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Unintended Victims: Diagnosis & Treatment of Children of Domestic Violence
Children of Domestic Violence continuing education social worker CEUs

Section 15
Law Enforcement Resistance to
Family Crisis Intervention

CEU Question 15 | CEU Answer Booklet | Table of Contents | Domestic Violence
Social Worker CEUs, Psychologist CEs, Counselor CEUs, MFT CEUs


Police resistance to a full-service commitment in domestic disputes comes from three main sources: a) job-related beliefs, values, and atti­tudes of police officers; b) bureaucratic-managerial resistances within the  Police Officer Children of Domestic Violence mft CEUforce; c) general societal beliefs, values, and attitudes. In establishing a new training program for police officers in domestic conflict management, special attention must be paid to changing (a) and (b) and at least making officers aware of (c).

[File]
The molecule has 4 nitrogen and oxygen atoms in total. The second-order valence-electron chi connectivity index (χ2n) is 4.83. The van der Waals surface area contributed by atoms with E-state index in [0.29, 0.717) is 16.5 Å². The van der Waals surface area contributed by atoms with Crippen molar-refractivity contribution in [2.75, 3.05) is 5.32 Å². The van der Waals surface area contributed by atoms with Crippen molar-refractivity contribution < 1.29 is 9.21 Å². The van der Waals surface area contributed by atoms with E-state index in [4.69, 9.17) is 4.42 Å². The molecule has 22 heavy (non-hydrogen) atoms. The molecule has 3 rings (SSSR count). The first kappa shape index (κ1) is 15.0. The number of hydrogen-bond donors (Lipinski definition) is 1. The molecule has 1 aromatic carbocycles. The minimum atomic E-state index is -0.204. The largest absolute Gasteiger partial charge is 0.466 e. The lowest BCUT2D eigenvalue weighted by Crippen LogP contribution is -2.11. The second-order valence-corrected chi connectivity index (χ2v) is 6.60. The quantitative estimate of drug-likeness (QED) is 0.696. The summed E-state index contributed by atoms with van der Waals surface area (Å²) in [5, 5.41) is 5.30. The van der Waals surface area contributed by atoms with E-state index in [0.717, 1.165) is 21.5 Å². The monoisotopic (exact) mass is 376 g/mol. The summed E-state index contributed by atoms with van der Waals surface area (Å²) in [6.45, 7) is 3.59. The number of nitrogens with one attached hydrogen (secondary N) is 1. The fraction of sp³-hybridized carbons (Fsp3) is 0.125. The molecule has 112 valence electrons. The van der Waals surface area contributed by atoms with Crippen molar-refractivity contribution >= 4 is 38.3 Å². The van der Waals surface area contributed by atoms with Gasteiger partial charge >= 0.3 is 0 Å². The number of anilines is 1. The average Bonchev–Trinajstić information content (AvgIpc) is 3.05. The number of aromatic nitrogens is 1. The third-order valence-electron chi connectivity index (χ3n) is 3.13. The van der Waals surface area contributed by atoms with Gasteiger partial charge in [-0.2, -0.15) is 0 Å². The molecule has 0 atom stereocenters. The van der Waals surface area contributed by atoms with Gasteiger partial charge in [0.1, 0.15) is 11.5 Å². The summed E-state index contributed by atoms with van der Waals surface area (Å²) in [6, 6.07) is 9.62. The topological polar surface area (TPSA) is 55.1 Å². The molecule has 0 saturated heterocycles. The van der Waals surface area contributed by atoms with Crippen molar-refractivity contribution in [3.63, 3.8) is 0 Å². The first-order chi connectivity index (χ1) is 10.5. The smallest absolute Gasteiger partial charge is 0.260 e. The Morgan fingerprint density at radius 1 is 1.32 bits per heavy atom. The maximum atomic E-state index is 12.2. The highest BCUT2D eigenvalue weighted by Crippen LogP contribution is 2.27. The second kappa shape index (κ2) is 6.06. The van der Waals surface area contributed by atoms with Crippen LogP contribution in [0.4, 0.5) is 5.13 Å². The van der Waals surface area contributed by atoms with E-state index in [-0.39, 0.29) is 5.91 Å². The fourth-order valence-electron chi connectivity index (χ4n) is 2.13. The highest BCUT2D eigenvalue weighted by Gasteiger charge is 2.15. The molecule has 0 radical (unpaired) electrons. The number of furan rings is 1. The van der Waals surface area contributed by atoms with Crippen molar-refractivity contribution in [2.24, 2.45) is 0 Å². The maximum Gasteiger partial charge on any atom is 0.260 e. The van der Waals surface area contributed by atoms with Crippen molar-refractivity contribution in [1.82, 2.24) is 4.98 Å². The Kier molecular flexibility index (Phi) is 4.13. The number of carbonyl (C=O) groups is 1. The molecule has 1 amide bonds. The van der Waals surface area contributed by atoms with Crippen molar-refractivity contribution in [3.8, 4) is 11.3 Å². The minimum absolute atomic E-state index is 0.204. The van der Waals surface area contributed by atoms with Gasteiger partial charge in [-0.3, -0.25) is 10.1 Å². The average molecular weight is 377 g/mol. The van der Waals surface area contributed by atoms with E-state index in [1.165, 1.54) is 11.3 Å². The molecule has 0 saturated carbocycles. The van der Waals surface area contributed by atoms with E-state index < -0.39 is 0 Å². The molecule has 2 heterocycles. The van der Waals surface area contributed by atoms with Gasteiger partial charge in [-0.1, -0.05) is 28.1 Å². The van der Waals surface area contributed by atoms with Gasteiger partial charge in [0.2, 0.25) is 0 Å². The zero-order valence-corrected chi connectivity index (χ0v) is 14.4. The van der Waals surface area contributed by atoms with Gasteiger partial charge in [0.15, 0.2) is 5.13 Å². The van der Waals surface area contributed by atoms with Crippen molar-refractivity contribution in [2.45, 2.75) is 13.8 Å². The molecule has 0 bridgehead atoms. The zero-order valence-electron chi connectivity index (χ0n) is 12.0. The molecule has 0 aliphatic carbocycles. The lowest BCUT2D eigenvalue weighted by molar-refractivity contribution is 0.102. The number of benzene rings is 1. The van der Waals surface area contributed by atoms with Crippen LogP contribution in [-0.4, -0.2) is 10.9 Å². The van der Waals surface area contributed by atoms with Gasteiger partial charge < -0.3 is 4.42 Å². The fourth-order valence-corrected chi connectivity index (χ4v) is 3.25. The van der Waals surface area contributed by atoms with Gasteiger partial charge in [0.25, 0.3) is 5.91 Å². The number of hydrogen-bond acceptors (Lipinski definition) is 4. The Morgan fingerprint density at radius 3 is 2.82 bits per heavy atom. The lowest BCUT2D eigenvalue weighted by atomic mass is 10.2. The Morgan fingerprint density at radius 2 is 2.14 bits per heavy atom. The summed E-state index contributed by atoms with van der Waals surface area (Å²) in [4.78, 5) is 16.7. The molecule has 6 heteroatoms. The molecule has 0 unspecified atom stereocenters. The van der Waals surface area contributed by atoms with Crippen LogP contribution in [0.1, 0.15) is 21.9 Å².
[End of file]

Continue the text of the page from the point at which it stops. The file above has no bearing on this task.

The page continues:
General Job-related Resistances
Probably the most difficult officer to “reach” within a conflict management program is the traditional, authoritarian officer who has done his job a certain way for a number of years and whose personal experience has forged a focus on “how to do police work” that is fixed as if it were set in concrete. To this officer, family dispute calls are viewed extremely negatively, as a type of “no-win” situation where any response short of arrest or cooling down the situation and giving a warning is a waste of time and not police work. This officer defines his job through what he is doing rather than through the goal or objective of his work. Hence, sitting in a private home interviewing, mediating, or making a referral to a social agency is considered “social work,” not police work, which is seen as being in the cruiser, on patrol, waiting to respond to a crime call. This is the “on the surface” response of the traditional police officer. Just below the surface are a variety of reasons why such an officer resists changes in his approach to handling family dispute calls: